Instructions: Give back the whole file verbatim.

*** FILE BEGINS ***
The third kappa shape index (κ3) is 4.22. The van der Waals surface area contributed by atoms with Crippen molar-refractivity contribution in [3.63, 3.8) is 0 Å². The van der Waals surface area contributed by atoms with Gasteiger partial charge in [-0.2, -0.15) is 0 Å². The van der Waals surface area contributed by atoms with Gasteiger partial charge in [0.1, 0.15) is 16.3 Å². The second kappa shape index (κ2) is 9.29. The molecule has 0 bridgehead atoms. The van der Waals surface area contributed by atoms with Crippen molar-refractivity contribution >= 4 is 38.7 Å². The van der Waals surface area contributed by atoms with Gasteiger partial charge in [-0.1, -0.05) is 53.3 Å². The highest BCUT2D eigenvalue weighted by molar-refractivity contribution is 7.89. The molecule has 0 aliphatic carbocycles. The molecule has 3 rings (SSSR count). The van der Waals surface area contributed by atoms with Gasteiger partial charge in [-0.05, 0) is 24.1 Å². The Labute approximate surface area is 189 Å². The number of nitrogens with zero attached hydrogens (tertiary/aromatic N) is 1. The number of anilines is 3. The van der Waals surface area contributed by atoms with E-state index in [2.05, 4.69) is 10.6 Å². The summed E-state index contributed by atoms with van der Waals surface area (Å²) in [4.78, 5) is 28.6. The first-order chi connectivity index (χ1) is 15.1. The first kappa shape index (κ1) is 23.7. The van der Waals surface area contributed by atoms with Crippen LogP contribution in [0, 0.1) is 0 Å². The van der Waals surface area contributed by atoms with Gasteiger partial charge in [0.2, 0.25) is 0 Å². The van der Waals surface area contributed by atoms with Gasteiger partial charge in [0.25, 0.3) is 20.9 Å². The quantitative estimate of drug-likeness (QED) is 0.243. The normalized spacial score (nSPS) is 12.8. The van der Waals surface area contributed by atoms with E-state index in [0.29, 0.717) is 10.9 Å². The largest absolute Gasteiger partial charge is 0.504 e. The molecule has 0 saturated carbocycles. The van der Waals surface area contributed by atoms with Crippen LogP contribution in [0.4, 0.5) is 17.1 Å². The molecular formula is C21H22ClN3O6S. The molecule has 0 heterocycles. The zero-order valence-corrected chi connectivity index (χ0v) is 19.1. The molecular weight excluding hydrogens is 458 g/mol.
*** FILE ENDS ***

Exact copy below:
The third kappa shape index (κ3) is 4.22. The van der Waals surface area contributed by atoms with Crippen molar-refractivity contribution in [3.63, 3.8) is 0 Å². The van der Waals surface area contributed by atoms with Gasteiger partial charge in [-0.2, -0.15) is 0 Å². The van der Waals surface area contributed by atoms with Gasteiger partial charge in [0.1, 0.15) is 16.3 Å². The second kappa shape index (κ2) is 9.29. The molecule has 0 bridgehead atoms. The van der Waals surface area contributed by atoms with Crippen molar-refractivity contribution >= 4 is 38.7 Å². The van der Waals surface area contributed by atoms with Gasteiger partial charge in [-0.1, -0.05) is 53.3 Å². The highest BCUT2D eigenvalue weighted by molar-refractivity contribution is 7.89. The molecule has 0 aliphatic carbocycles. The molecule has 3 rings (SSSR count). The van der Waals surface area contributed by atoms with Gasteiger partial charge in [-0.05, 0) is 24.1 Å². The Labute approximate surface area is 189 Å². The number of nitrogens with zero attached hydrogens (tertiary/aromatic N) is 1. The number of anilines is 3. The van der Waals surface area contributed by atoms with E-state index in [2.05, 4.69) is 10.6 Å². The summed E-state index contributed by atoms with van der Waals surface area (Å²) in [4.78, 5) is 28.6. The first-order chi connectivity index (χ1) is 15.1. The first kappa shape index (κ1) is 23.7. The van der Waals surface area contributed by atoms with Crippen LogP contribution in [0, 0.1) is 0 Å². The van der Waals surface area contributed by atoms with Gasteiger partial charge in [0.2, 0.25) is 0 Å². The van der Waals surface area contributed by atoms with Gasteiger partial charge in [0.25, 0.3) is 20.9 Å². The quantitative estimate of drug-likeness (QED) is 0.243. The normalized spacial score (nSPS) is 12.8. The van der Waals surface area contributed by atoms with E-state index in [0.29, 0.717) is 10.9 Å². The largest absolute Gasteiger partial charge is 0.504 e. The molecule has 0 saturated carbocycles. The van der Waals surface area contributed by atoms with Crippen LogP contribution in [0.4, 0.5) is 17.1 Å². The molecular formula is C21H22ClN3O6S. The molecule has 0 heterocycles. The zero-order valence-corrected chi connectivity index (χ0v) is 19.1. The molecular weight excluding hydrogens is 458 g/mol.